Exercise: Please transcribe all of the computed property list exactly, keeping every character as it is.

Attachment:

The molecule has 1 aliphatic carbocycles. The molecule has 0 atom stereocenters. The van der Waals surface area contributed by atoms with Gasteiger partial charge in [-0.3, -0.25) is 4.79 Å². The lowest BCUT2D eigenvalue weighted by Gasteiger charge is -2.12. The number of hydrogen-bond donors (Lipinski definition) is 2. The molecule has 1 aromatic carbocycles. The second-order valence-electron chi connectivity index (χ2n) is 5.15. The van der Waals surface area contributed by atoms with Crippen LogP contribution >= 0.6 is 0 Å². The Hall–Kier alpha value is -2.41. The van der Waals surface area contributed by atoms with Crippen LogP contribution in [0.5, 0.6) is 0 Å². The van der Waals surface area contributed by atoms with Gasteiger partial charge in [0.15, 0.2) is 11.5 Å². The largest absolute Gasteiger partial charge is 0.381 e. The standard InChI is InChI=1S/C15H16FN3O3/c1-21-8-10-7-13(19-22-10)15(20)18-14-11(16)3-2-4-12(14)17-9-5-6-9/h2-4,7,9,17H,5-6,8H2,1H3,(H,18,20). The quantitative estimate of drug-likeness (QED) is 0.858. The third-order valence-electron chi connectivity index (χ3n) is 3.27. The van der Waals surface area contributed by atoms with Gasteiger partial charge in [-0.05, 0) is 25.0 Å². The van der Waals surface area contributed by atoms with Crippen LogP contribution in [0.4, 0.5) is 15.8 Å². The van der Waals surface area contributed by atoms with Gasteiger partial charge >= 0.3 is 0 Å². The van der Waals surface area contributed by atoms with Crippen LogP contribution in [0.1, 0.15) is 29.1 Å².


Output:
The molecule has 1 aliphatic carbocycles. The molecule has 0 atom stereocenters. The van der Waals surface area contributed by atoms with Gasteiger partial charge in [-0.3, -0.25) is 4.79 Å². The lowest BCUT2D eigenvalue weighted by Gasteiger charge is -2.12. The number of hydrogen-bond donors (Lipinski definition) is 2. The molecule has 1 aromatic carbocycles. The second-order valence-electron chi connectivity index (χ2n) is 5.15. The van der Waals surface area contributed by atoms with Crippen LogP contribution >= 0.6 is 0 Å². The Hall–Kier alpha value is -2.41. The van der Waals surface area contributed by atoms with Crippen LogP contribution in [0.5, 0.6) is 0 Å². The van der Waals surface area contributed by atoms with Gasteiger partial charge in [0.15, 0.2) is 11.5 Å². The largest absolute Gasteiger partial charge is 0.381 e. The standard InChI is InChI=1S/C15H16FN3O3/c1-21-8-10-7-13(19-22-10)15(20)18-14-11(16)3-2-4-12(14)17-9-5-6-9/h2-4,7,9,17H,5-6,8H2,1H3,(H,18,20). The quantitative estimate of drug-likeness (QED) is 0.858. The third-order valence-electron chi connectivity index (χ3n) is 3.27. The van der Waals surface area contributed by atoms with Gasteiger partial charge in [-0.05, 0) is 25.0 Å². The van der Waals surface area contributed by atoms with Crippen LogP contribution in [0.4, 0.5) is 15.8 Å². The van der Waals surface area contributed by atoms with Gasteiger partial charge >= 0.3 is 0 Å². The van der Waals surface area contributed by atoms with Crippen LogP contribution in [0.1, 0.15) is 29.1 Å².